Effect of Growth Meat Quality, and Profitability of Organically Raised Dairy-Beef Steers

Project Overview

Project Type: Graduate Student
Funds awarded in 2012: $9,445.00
Projected End Date: 12/31/2013
Region: North Central
State: Minnesota
Graduate Student:
Faculty Advisor:
Dr. Bradley Heins
University of Minnesota


  • Animals: bovine
  • Animal Products: dairy


  • Animal Production: housing, feed rations, grazing management, implants, livestock breeding, grazing - rotational, winter forage
  • Crop Production: food product quality/safety
  • Education and Training: extension, focus group, on-farm/ranch research
  • Farm Business Management: whole farm planning, new enterprise development, cooperatives, budgets/cost and returns, value added
  • Production Systems: organic agriculture
  • Sustainable Communities: local and regional food systems, public participation, sustainability measures


    There is increased demand for beef from pasture-based systems including grass-fed, grass finished, or organic beef products. For profitability, organic grass-fed dairy steers (pasture and forage-only) had more profit than organic (30% pasture and concentrate) steers because of high organic corn price, but had similar profit compared to conventional dairy steers. The fat from the grass-fed steers tended to be greater for omega-3 fatty acid and lower in monounsaturated fat than the other steer groups. Beef consumers rated the grass-fed beef the lowest in overall liking and flavor. Bull calves raised in organic dairy operations may represent a potential additional source of revenue for organic producers.


    There is an increase in global demand for organic products, and organic dairy-beef, especially grass-fed and finished, has the potential to address some of the consumer concerns associated with conventional dairy-beef (Daley et al., 2010). Furthermore, bull calves may represent a potential additional source of revenue for organic dairy producers (Nielsen and Thamsborg, 2002). Currently, with the high price of organic grains in the United States, the male offspring of organic Holstein and crossbred dairy cattle represent a potential resource for pasture-raised beef in the Midwest.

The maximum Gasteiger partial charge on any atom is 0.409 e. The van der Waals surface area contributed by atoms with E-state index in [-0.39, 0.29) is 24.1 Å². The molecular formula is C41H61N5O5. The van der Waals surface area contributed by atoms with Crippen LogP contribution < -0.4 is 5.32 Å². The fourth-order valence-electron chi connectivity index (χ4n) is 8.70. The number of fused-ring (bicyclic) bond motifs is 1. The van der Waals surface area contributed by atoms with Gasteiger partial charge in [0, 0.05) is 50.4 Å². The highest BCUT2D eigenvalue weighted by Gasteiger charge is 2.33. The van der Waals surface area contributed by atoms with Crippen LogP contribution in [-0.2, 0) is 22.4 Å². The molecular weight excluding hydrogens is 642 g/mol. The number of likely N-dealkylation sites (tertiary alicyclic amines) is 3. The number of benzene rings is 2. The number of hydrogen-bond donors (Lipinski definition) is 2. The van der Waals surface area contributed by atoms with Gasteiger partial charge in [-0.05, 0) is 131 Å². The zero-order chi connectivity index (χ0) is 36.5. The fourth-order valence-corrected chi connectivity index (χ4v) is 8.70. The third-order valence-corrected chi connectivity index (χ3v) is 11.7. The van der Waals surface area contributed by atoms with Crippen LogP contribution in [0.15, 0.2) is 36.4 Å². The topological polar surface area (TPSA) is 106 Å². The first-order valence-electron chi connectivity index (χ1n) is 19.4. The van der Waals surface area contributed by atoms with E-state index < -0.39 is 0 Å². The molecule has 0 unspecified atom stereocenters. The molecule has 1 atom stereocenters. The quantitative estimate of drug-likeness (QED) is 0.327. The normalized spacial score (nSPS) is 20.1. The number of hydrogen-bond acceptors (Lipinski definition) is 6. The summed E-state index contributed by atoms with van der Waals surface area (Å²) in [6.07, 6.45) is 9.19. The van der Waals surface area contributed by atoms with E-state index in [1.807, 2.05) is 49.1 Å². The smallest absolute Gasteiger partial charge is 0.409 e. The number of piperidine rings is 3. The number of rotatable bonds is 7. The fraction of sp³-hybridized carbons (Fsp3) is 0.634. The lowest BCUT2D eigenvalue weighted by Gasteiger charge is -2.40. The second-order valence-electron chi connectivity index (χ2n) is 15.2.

The goal of the dairy program at the University of Minnesota’s West Central Research and Outreach Center (WCROC) is to serve the research based information needs of the moderate sized dairy farm, with emphasis on organic reduced input systems. The WCROC dairy is the only certified organic dairy at a land grant institution in the Midwest and was certified organic in June 2010.

    A group of organic dairy stakeholders were involved in the development of this research project at a dairy producer focus group meeting during the spring of 2011. Dairy producers were invited to participate in a focus group related to WCROC’s USDA Organic Research and Extension Initiative planning grant project. The North Central region has a significant number of organic dairy operations. Therefore, developing additional profit for organic dairy producers through value-added production from dairy-beef steers will have a huge impact on organic dairy production systems in the region and throughout the US. This will have a positive impact on communities because of the increasing demand for organic products.

    The main objective of an organic dairy herd is to sustainably produce milk and meat, while maintaining excellent animal health and welfare. Many organic dairy producers sell bull calves for finishing to conventional farms, because the perception is that organic finishing of bull calves is not as profitable as producing organic milk (Nielsen and Thamsborg, 2002). There have been positive evaluations of pasture-fed beef (Steinberg et al., 2009) and comparison of conventional versus organic beef production (Woodward and Fernández, 1999). However, studies have not been conducted using an organic production system that requires animals to receive at least 30% of dry matter intake from pasture. The study reported by Fern&ández and Woodward (1999), noted conventional beef steers had higher rates of gain and higher dry matter intake than organic beef steers. The study concluded that it cost 39% more to finish organic steers. In a study with the same steers, Woodward and Fernández (1999) concluded conventional steers had heavier carcasses, larger ribeyes, and less marbling than organic steers. Steinberg et al. (2009) found that consumers neither liked nor dislike the overall acceptability of grass-finished steers. Furthermore, grass-finished meat was not tender and juicy, but had high conjugated linoleic acid concentrations. In a recent Italian study, Cozzi et al. (2010) reported organic grazing beef steers had lower average daily gain and had a longer finishing period compared to conventional beef steers. Additionally, organic meat samples were less tender, but were higher in CLA content and had higher omega-3 levels than conventional meat samples.

    Project objectives:

    The overall objective of the proposed project is to determine the effect of growth, meat quality, consumer acceptability, and profitability of organically-fed dairy steers compared to conventionally-fed dairy steers. The results of this project will be disseminated at workshops, field days at the WCROC, at organic conferences, and in Extension factsheets, social media, peer reviewed journals and other publications.

    Any opinions, findings, conclusions, or recommendations expressed in this publication are those of the author(s) and do not necessarily reflect the view of the U.S. Department of Agriculture or SARE.